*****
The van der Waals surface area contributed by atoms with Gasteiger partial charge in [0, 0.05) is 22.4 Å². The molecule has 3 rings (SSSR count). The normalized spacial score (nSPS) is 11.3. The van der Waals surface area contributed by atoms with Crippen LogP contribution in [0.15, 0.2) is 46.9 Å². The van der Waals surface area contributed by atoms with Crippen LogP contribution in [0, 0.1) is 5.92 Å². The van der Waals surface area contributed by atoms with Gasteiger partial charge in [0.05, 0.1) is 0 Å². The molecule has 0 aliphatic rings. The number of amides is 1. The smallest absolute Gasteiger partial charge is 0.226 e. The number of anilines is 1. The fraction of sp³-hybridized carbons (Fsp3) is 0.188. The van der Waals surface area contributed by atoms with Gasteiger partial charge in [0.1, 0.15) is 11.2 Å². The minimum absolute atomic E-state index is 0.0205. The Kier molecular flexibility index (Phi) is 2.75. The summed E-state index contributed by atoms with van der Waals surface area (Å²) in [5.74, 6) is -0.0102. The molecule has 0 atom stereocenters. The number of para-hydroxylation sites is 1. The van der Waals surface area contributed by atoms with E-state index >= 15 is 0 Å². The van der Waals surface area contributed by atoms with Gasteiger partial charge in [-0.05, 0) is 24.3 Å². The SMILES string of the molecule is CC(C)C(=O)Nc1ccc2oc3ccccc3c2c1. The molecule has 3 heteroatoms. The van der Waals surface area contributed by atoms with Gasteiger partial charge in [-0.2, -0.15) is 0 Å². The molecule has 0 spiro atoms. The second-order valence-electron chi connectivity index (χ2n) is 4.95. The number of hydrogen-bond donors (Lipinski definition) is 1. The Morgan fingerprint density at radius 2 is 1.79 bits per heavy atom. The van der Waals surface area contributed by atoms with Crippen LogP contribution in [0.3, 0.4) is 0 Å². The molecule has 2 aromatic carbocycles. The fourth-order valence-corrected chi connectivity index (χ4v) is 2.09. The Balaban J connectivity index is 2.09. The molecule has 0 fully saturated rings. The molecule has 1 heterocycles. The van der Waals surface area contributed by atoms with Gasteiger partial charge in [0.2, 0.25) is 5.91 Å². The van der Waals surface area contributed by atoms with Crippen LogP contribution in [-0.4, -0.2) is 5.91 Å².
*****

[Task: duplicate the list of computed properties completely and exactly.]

The van der Waals surface area contributed by atoms with Gasteiger partial charge in [0, 0.05) is 22.4 Å². The molecule has 3 rings (SSSR count). The normalized spacial score (nSPS) is 11.3. The van der Waals surface area contributed by atoms with Crippen LogP contribution in [0.15, 0.2) is 46.9 Å². The van der Waals surface area contributed by atoms with Crippen LogP contribution in [0, 0.1) is 5.92 Å². The van der Waals surface area contributed by atoms with Gasteiger partial charge in [0.05, 0.1) is 0 Å². The molecule has 0 aliphatic rings. The number of amides is 1. The smallest absolute Gasteiger partial charge is 0.226 e. The number of anilines is 1. The fraction of sp³-hybridized carbons (Fsp3) is 0.188. The van der Waals surface area contributed by atoms with Gasteiger partial charge in [0.1, 0.15) is 11.2 Å². The minimum absolute atomic E-state index is 0.0205. The Kier molecular flexibility index (Phi) is 2.75. The summed E-state index contributed by atoms with van der Waals surface area (Å²) in [5.74, 6) is -0.0102. The molecule has 0 atom stereocenters. The number of para-hydroxylation sites is 1. The van der Waals surface area contributed by atoms with E-state index >= 15 is 0 Å². The van der Waals surface area contributed by atoms with Gasteiger partial charge in [-0.05, 0) is 24.3 Å². The SMILES string of the molecule is CC(C)C(=O)Nc1ccc2oc3ccccc3c2c1. The molecule has 3 heteroatoms. The van der Waals surface area contributed by atoms with Gasteiger partial charge in [-0.2, -0.15) is 0 Å². The molecule has 0 spiro atoms. The second-order valence-electron chi connectivity index (χ2n) is 4.95. The number of hydrogen-bond donors (Lipinski definition) is 1. The Morgan fingerprint density at radius 2 is 1.79 bits per heavy atom. The van der Waals surface area contributed by atoms with Crippen LogP contribution in [0.3, 0.4) is 0 Å². The molecule has 2 aromatic carbocycles. The fourth-order valence-corrected chi connectivity index (χ4v) is 2.09. The Balaban J connectivity index is 2.09. The molecule has 0 fully saturated rings. The molecule has 1 heterocycles. The van der Waals surface area contributed by atoms with Gasteiger partial charge in [0.2, 0.25) is 5.91 Å². The van der Waals surface area contributed by atoms with Crippen LogP contribution in [-0.4, -0.2) is 5.91 Å².